The recent publication of the King’s Fund report Future
Imperfect? (News, page 4, 14 June) is a timely clarion call to
all providers of social care to seriously examine the viability of
future provision. The recruitment and retention of staff in social
care presents real threats and can no longer be dismissed as a spin
off of a vibrant economy (as one politician explained to me earlier
Another ticking bomb, which may fuel the tension between cost
and quality, is the implementation of national care standards from
2002. The standards have been long fought for and their arrival
through the Care Standards Act 2000 was cheered loudly. With no
sign of transitional funds from the government, the costs of
implementation and new revenue costs pose threats to many
At a time when the shape of Britain’s public services is being
hotly debated, let’s ensure social care is high up on the agenda.
the King’s Fund has started this process. We must now work closely
with the new ministerial team at the Department of Health to ensure
that people who use social care services get quality, choice and
Head of external policy
A voice for staff
We agree with Linda Goldsmith (Letters, 21 June) that there is a
need for “a campaign to ensure that care staff are justly valued,
supported and rewarded”.
The King’s Fund report Future Imperfect (News, page 4,
14 June) states that “a radical change is needed in the value that
is attached to care work”. It adds that “improved pay and
conditions must be at the heart of the approach, and other ways of
raising the status of care workers will be key”.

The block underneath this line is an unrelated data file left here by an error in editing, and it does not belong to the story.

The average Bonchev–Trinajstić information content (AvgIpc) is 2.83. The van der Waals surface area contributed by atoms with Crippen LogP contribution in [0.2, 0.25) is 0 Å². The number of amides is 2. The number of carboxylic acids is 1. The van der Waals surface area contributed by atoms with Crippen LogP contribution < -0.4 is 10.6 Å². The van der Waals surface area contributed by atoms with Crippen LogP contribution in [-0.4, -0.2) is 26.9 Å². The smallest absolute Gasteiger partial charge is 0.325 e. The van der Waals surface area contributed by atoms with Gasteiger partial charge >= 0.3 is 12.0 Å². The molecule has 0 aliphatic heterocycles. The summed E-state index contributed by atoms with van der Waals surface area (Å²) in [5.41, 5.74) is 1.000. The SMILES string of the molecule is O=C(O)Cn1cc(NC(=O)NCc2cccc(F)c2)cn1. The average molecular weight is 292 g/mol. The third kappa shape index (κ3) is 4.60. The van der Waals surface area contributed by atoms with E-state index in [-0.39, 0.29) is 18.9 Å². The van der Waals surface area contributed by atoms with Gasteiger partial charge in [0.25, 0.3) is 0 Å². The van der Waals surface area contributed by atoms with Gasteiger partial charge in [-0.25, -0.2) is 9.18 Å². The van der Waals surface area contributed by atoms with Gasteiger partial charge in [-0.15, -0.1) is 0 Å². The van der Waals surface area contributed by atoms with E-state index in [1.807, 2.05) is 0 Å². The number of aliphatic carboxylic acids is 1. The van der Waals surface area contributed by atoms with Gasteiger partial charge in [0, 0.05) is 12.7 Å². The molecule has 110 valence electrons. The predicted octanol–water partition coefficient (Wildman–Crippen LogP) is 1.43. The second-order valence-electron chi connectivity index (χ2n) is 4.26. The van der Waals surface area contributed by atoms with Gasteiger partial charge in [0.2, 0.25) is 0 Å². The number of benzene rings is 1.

The delivery of consistently high quality personal care services
will not be achievable until care staff are well trained, receive
proper supervision, and are adequately rewarded for the challenging
work that they do. We believe that all stakeholders must work
together to achieve this goal.
At present care workers in the independent sector do not have
effective representation. A new campaign group is being launched to
meet this need and ensure that care workers’ concerns are placed
firmly on the agenda.
We invite support from all who share our view that professional
care workers are entitled to a decent standard of living and secure
conditions of employment in return for their contribution to the
Name and address withheld
What Art thou?
It is arts therapists not art therapists (“Where the art is”, 10
May) who are state registered with the Council for Professions
Supplementary to Medicine. “Arts therapist” is an umbrella term for
three professions that have separate training and separate
professional bodies. These are art therapy, dramatherapy and music
therapy. There are also many dance movement therapists, regulated
by the Association for Dance Movement Therapy (UK), who are working
towards state registration at present.
It is, in fact, arts therapists (not art therapists) who use
“traditional art, drama and music to help a broad range of people”.
Practitioners generally work mainly in their own medium, although
there may be crossovers with particular clients.
The arts therapies are used in very clear situations, which are
similar to psychotherapy and counselling. The arts in health cover
a wide range of approaches and initiatives, as was well illustrated
in your article. Although much of this work has a therapeutic
benefit, it is not all art, music, drama or dance movement
State registered arts therapist (drama)
Champion of social work will be missed
Robin Huws Jones, who died recently (News, page 5, 28 June) was
one of the founders of modern social work. Although, like Dame
Eileen Younghusband, he was not a social worker, he championed the
profession in the 1960s and 70s, serving on a number of important
bodies, including the Seebohm committee which led to the creation
of social services departments.
He is remembered for his forthright views, his tenacity in
pursuing government ministers and the way in which he advanced the
careers of young social workers he thought would one day play
leading roles in the development of social services.
He also had a sparkling sense of fun. I, and my colleagues from
that time, will forever be grateful to him.